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Video: Giving Earthquakes the Multi-Finger

Professor Winncy Du’s lab is riddled with robots. One mows lawns without an operator. Others assemble tiny biomedical devices, play catch with you, or help disabled people feed themselves using voice commands. And her pipe-climbing “multi-finger” robot may one day save lives.

Thousands of miles of utility pipes around the country transport water, fuel, waste, and communication and power cables underground. Developing a reliable way to inspect these pipes for damage is critical. Just consider the 2010 San Bruno natural gas pipeline explosion that razed 38 homes and killed eight people. And up to 75 percent of earthquake-related property losses are due to buildings’ non-structural elements, including utility pipes.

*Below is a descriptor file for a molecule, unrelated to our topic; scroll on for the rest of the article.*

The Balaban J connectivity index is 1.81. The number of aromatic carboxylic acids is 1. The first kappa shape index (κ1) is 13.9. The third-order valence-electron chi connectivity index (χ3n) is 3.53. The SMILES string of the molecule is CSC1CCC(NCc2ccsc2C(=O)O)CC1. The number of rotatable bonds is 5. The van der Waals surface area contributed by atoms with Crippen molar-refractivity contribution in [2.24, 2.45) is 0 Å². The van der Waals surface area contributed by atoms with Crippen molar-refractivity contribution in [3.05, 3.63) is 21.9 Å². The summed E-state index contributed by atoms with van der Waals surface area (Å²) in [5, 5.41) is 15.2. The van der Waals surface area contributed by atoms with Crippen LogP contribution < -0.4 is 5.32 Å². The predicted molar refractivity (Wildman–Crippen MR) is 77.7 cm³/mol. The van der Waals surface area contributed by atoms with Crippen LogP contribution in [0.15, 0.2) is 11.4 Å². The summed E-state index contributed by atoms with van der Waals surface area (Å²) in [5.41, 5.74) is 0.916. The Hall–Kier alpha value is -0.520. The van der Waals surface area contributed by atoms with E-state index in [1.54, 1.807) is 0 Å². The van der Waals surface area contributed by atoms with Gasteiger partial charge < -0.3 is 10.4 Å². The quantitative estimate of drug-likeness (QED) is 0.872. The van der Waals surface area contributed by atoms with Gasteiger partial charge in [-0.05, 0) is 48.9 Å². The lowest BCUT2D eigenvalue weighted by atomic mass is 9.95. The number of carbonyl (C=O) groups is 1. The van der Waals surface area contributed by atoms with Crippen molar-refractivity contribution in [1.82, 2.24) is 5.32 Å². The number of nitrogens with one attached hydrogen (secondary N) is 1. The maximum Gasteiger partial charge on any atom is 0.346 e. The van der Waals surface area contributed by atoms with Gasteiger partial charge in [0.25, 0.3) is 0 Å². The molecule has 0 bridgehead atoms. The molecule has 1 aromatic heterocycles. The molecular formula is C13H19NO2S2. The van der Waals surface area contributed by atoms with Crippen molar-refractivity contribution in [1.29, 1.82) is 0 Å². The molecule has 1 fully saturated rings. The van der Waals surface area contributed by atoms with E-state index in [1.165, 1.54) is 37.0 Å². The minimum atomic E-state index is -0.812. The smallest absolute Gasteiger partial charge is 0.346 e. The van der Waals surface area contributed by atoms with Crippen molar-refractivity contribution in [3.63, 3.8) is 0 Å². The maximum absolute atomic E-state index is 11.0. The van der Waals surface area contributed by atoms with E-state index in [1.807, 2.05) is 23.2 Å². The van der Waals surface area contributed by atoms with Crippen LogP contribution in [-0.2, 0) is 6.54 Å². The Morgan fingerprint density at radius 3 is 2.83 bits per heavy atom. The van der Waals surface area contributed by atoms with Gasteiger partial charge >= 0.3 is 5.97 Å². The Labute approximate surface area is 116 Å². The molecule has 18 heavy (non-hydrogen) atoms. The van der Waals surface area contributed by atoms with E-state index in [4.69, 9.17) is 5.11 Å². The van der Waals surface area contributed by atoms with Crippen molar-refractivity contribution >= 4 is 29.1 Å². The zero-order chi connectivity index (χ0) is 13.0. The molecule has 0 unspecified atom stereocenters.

With funding from a National Science Foundation grant, Du and her student team within the Department of Mechanical and Aerospace Engineering have already won awards for their robotic system. The “multi-finger” robot can perform utility pipe inspections automatically after earthquakes—and even before disaster strikes.

Read this story and more in the winter 2012 issue of Washington Square Magazine.